Saturday, September 09, 2006

Fascism and "Islamofascism"

Fascism is an epithet easily thrown around in general discourse and extremely frustrating for serious scholarship, and for a simple reason. No one really knows what fascism is. Communism, as an intellectual movement, wrote its own sacred scriptures and had clearly defined articles of faith. Fascism, deeply anti-intellectual, never established a clear creed. As a transnational movement, Communism had an elaborate international organization that (at times) would even determine the bona fides of anyone claiming to be a Communist. Fascism, profoundly nationalistic, never established a single organization.

Which raises the question of Islamofascism. What is this fascism, anyhow? And is Islamofascism a legitimate concept?

The term "Islamofascism" is often cynically used to lump together disparate phenomena and falsly imply an alliance between Baathists (particularly Saddam Hussein) and the jihadis. But that still begs the question of whether Islamic extremists can be legitimately called fascists. And that necessarily requires a definition of fascism.

Perhaps the clearest characteristic about fascism is its extreme nationalism. In historical, European fascism, this was a secular nationalism. Can fascism take the form of a sort of religious nationalism instead? I have described Bin Laden as a religious nationalist in the past. Clearly what fascism, Islamic fanaticism and, to a considerable extent, Communism have in common is an us versus them mentality. We are good, they are evil, morality is whatever advances "us" against "them," and any moral scruples about methods are simply weakness. But each of these ideologies identifies a different "us." In fascism "we" are a nationality and specifically a nation state. In Communism "we" are a social class (and its sympathizers). In jihadism "we" are a religion.

Communism, theoretically at least, rejected the nation state. Marx dreamed of the day when the state would "wither away." The working class, it was said, had no nation, meaning that the working class owed no loyalty to the nation state because the state was merely the instrument of the ruling classes. The proletariat's loyalty was supposed to be, first, to an international brotherhood of labor and, later, to an international organization of Communist parties. In practice, telling Communists to place loyalty to their party above loyalty to their nation state ultimately came to mean being loyal to the Soviet nation state instead of their own.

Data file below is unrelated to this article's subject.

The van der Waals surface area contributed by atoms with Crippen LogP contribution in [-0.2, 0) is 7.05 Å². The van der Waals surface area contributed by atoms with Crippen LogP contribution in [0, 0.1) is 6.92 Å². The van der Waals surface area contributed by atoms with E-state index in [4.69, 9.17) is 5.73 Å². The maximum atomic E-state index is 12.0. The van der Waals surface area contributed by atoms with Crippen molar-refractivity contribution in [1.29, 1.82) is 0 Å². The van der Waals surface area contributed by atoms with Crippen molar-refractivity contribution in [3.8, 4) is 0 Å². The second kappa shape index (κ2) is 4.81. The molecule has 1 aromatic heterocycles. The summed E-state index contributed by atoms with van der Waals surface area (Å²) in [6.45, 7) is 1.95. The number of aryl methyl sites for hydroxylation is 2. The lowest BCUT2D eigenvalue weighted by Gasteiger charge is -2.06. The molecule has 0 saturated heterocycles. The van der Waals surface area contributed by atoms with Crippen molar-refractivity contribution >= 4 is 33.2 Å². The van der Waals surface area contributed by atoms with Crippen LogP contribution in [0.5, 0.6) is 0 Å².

Islamic radicalism, likewise, does not necessarily think in terms of the nation state. Juan Cole had a link to an analyst making this point by review of Islamicists' writings, but I cannot find the link. The point, however, was that the nation state is not their primary frame of reference. If they can seize control of a nation state (like Afghanistan), fine and good. If not, they will establish Islamic rule in whatever enclave they can control. Establishing Islamic rule over whatever they control, rather than worrying about whether they control an entire nation-state that is the focus. And, of course, Islamicists have no regard for national boundaries. They may stage attacks in one nation state to retaliate for events that took place in another.

Fascism, on the other hand, focuses specifically on the nation state. It is notable for specifically identifying the nation (in the sense of the collective people or volk) with the state (in the sense of the government and its coercive power). Nation and state are strongly identified and aggrandizing one means aggrandizing the other. And fascism seeks national aggrandizement.

European fascism, unlike Communism, does not make atheism and article of faith, but unlike Islamic radicalism, it was generally a secular movement. In part, this was no doubt simply because fascism was the product of secular times in which the nation state had superceded the church as the primary object of people's loyalty. Furthermore, the nationalism of fascism is incompatible with the universalism of Christianity or (in Japan) Buddhism (or, at least in theory, Islam). But fascism did seek to harness religion to its purposes. Hitler tried to establish a sort of German paganism as the religion of Nazism. Japanese militarists set out to coopt tradtional Japanese folk Shinto (a harmless nature worship) into a religion of militant nationalism. Mussolini, on the other hand, sought reconciliation with the Pope, although one can wonder how much he was actually seeking to coopt the univeral Catholic Church into the Church of Rome. And the Ustasha of Croatia declared Catholic holy war against Jews and Eastern Orthodox Serbs, yet let Muslims participate in their holy war as junior partners because they were considered true Croats!

In none of these cases was the religious aspect of fascism primary. Yet I believe there is more at work here than fear that universal religions will undermine nationalism. I believe that fascism, like Communism, feared existing religion, even in secular times, as a rival for people's loyalty. Communism responded by seeking to suppress religion. Fascism responded by seeking to coopt religion. Especially in the case of Japan, fascists tried to fuse and subordinate religion to nationalism. And thus I would set forth, as a tentative proposal for a definition of fascism, "worship of one's nation state."

This is, as I say, only a tentative proposal and open to criticism. But fascism is to be defined as worship of one's nation state, then Islamic radicalism clearly does not qualify as fascist. Islamic radicalism unequivocally subordinates the nation state to religion.

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